Do you know what Dendera lights are? This is one of the most contentious hypotheses based on figurines and reliefs discovered in an ancient Egyptian temple. It is known as the Dendera Temple and is one of Egypt’s best-preserved ancient structures. It has a lot of interesting hieroglyphs and carvings on its walls.
The Dendera Temple was constructed between 30 BC and AD 14 in the Greco-Roman periods, on top of another older temple. It was dedicated to Hathor, the goddess of fertility, childbirth, and motherhood, as well as love, beauty, sensuality, and joy. Devotees flocked to her asking for help with their illnesses.
The Dendera Temple, like virtually other ancient Egyptian structures, is steeped in mystery. The original hue and ornamentation of the temple’s columns and walls can’t be found in any other temple. His hieroglyphs have sparked a plethora of interpretations, especially among people who like solving puzzles.
The lamps of Dendera
This is how we get at one of the most perplexing mysteries ever discovered in an Egyptian temple or monument. It’s the Dendera lamp, a term that seems to allude to a lighting system employed by the ancient Egyptians. What’s the big deal about this mystery?
On many of the walls of the Dendera temple, however, there is a difficult-to-understand depiction in relief etched on stone. Pharaoh’s slaves are shown carrying large lighting that seems to be linked to a conductor and a battery. The picture mimics contemporary electric lighting systems on the surface.
In ancient Egypt, did they have electricity, batteries, or light bulbs? That is, according to many scholars, what these fascinating reliefs depict. Several other archaeologists think that these symbols depict electrical equipment that was prevalent in ancient times.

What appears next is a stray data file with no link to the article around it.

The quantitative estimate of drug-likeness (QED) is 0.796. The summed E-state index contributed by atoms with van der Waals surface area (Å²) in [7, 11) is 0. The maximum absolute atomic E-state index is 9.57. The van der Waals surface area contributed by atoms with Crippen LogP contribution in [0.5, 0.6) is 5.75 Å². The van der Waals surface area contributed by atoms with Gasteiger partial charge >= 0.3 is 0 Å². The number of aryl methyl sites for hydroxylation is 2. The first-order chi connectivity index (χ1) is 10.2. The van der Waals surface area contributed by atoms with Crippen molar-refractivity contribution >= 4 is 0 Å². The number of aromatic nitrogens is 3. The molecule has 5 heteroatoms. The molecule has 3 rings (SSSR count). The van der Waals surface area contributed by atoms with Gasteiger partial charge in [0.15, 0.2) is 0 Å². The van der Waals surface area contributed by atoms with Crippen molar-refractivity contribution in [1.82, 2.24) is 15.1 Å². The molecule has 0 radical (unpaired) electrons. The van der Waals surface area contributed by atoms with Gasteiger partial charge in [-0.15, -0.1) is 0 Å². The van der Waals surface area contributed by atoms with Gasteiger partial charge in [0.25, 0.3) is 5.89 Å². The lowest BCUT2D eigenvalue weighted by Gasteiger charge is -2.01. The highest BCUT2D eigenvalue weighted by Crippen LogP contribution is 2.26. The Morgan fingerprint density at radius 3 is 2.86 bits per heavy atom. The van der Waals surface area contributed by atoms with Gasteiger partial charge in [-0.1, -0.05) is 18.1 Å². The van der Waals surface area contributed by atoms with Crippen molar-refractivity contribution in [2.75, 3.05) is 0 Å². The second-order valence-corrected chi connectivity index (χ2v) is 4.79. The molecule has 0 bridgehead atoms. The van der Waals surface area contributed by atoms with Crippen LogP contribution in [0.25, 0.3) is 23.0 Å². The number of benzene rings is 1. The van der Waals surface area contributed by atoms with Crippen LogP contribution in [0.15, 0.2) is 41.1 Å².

The purported use of Dendera’s lamp
The hieroglyphs that accompany such an odd picture must explain the usage and functioning of the Dendera light, according to supporters of this hypothesis. In fact, they believe that these lighting systems were required to illuminate the temple’s dark and deep areas.
Some scholars are puzzled as to how the Egyptians lit the lower chambers in order to paint and decorate them. The use of mirrors was a possibility, but it came with a lot of drawbacks. Due to the scarcity of oxygen in these deep places and the lack of soot inside the temple itself, torches are also ruled out.
Is this even possible?
To offer this idea a more plausible explanation, supporters claim that the Dendera bulb is made up of a contact from which it would draw electricity. A wire can be seen connecting to what seem to be batteries in the photos.
The snake is an insulator, while the pillar is an incandescent copper filament that supplied light. In reality, an Egyptian light bulb prototype was developed by electrical engineer Walter Gran, project manager of an Austrian firm.
The device was on display at Switzerland’s Jungfrau Park, and the truth is that it worked. An electrode was put on one end and a nail on the other to accomplish this. They got the light bulb to illuminate the area using a pneumatic pump and a transformer.
What are the opinions of the critics?
On the other hand, archaeologists and specialists on the other side of the coin provide a more conventional explanation for the alleged Dendera light. They believe the disputed etching depicts Harsumtus, a Greek word that refers to the Egyptian deity Hor-Sema-Tauy (Horus unifying the Two Lands).
According to legend, this deity assumes many forms, including the snake that emerges from the lotus blossom, which is precisely what the pictures of the Dendera temple depict. The lack of soot is explained by the fact that the torches’ stains were painted over so as not to leave any evidence.
The pictures on the walls of ancient temples and monuments may really be interpreted in a variety of ways. However, since it contradicts traditional history’s timeline, it’s conceivable that the Dendera lamp is one of the Ooparts, or “items out of place” of significant historical and archaeological significance discovered in a highly unique or even impossible setting.
This mysterious item may lead us closer to believing that the Egyptians used electric bulbs for illumination and that electricity was first found in the ancient world, with the Egyptians being the first to utilize it to illuminate their subterranean tombs and structures.